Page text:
Nearly six decades ago, a small, abandoned hospital in rural Missouri was given a second chance. Since then, a group of health care pioneers followed their faith and helped build a firm foundation where Mercy St. Francis Hospital stands today.
To thank those pivotal people, Mercy St. Francis Hospital has designated a donor wall in the hospital's front lobby. It was unveiled during a brief ceremony in which hospital staff and families of the donors discussed the impact four deeply-rooted individuals have had on the community.
“One thing that separates rural medicine is its geographic independence,” said Robert Rogers, Mercy St. Francis Hospital Administrator. “It is this very separation that gives it its strength. It is community members taking care of community members. It is only through the support and dedication of individuals like Sister Cornelia, Dr. Grace Doane, Dr. Jon Roberts, and Van K. Smith that rural medicine can thrive.”
Photos of each donor is accompanied by a plaque, highlighting many of the following accomplishments:
Sister M. Cornelia Blasko, born in Slovakia, joined the Sisters of the Congregation of the Daughters of St. Francis of Assisi at the age of 14. In 1956, responding to a call for help from Father Sylvester Bauer of West Plains, she and five other Sisters of Mercy arrived in Mountain View on a mission to reopen the local hospital and provide compassionate medical care to the community. Sister Cornelia led the charge to transform health care in Mountain View for 56 years serving as leader and administrator. More recently, the fundraising arm of Mercy St. Francis has been named after her.
Dr. Grace Doane became the first woman to graduate with a doctorate from Drake Medical School in ear, nose, and throat practices in 1913. She came to know the Daughters of St. Francis soon after they arrived in 1956, working tirelessly to help meet their many basic needs — including a vehicle for the sisters to drive, and a new oven to replace their tiny stove. Dr. Doane later purchased property north of the hospital and built the hospital chapel in memory of her late husband, Dante Pierce. In 1959, she broke ground to start construction of the Sister’s House on the property she had purchased. She opened Judy’s Museum in 1958 and all proceeds from this museum went to provide financial assistance to the hospital. Before her death in 1980, she established the Grace O. Doane Foundation, which provides an endowment gift of nearly $700,000 for Mercy St. Francis Hospital and is still used to provide scholarships to area students.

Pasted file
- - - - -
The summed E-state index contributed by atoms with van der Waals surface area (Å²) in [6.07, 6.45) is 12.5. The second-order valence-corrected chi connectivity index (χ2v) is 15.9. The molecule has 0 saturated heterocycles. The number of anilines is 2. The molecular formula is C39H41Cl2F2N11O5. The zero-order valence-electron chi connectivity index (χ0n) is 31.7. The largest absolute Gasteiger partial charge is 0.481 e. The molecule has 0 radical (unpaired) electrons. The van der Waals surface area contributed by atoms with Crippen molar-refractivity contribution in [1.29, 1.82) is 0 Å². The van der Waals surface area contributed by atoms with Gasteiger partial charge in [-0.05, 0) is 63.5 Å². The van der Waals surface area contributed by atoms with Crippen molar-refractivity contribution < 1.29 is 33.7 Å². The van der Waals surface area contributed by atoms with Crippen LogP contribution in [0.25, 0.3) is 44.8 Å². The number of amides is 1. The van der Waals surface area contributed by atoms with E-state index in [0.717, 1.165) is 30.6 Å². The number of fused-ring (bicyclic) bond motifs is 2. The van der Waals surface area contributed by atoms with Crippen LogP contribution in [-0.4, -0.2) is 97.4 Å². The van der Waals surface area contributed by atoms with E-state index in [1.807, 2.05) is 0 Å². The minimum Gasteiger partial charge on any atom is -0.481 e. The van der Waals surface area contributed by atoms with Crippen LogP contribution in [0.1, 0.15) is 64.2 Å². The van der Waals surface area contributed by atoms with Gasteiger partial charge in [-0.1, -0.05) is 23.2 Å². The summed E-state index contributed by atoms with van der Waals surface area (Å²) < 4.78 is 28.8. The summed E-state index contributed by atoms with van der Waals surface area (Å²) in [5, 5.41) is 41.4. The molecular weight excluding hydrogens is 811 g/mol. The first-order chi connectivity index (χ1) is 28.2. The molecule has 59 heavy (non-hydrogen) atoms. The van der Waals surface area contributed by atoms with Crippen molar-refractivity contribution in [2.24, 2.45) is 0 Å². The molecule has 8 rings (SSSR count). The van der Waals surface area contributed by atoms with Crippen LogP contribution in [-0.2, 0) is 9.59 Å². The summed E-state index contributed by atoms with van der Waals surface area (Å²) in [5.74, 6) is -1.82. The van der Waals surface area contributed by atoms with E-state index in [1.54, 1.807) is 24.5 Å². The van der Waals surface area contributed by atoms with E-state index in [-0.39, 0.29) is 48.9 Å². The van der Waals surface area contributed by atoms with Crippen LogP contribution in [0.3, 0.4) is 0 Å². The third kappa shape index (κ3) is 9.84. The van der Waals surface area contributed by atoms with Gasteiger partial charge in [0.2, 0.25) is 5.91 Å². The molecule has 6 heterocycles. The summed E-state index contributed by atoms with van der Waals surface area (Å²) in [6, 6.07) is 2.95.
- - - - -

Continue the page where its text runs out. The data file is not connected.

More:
Dr. Jon Roberts, a U.S. Army veteran, opened his family practice office at St. Francis Hospital in July 1977. He later helped establish and staff clinics in Birch Tree (1988), Eminence (1997), and Summersville (1998). At Mercy St. Francis Hospital, Dr. Roberts’ dedication resulted in a position as Hospitalist as well as numerous terms and leadership positions on the Governing Board and Medical Staff Board. In 1988, with no local health department, Dr. Roberts stepped in to administer free, state-supplied medicine to control an outbreak of Hepatitis A, and worked with the Missouri Department of Health to control tuberculosis and many other diseases in the area. In 2003, he was instrumental in establishing the non-profit organization Good Samaritan Care Clinic, on which he serves as clinical medical director. He has also traveled in association with Harvest International and Samaritan's Purse to regions of need, such as Thailand, China, Honduras, Nepal, and Haiti. Before his retirement in 2012, Dr. Roberts frequently made house calls to the terminally ill, rode in the ambulance with the critically ill, and gave his own money to help economically poor parents care for their children.
Van K. Smith, a lifelong Mountain View resident and businessman, tirelessly contributed time and money to improve St. Francis’ facilities. Smith supported a new hospital emergency room dedicated in 1996. In 1998, he worked closely with Daughters of St. Francis and Sisters of Mercy to advocate co-sponsorship, bringing St. Francis into the regionally-based Mercy Health System. His legacy to St. Francis made excellence in medical service available to Mountain View and surrounding communities. Smith’s community involvement extended to Mercy in Springfield, Missouri, through various acts of philanthropy. In 1990, Mercy expressed appreciation for Smith by naming a hospital library in honor of him. Later the name was amended to Van K. Smith Community Health Library, located at the C.H. “Chub” O’Reilly Cancer Center in Springfield, Missouri.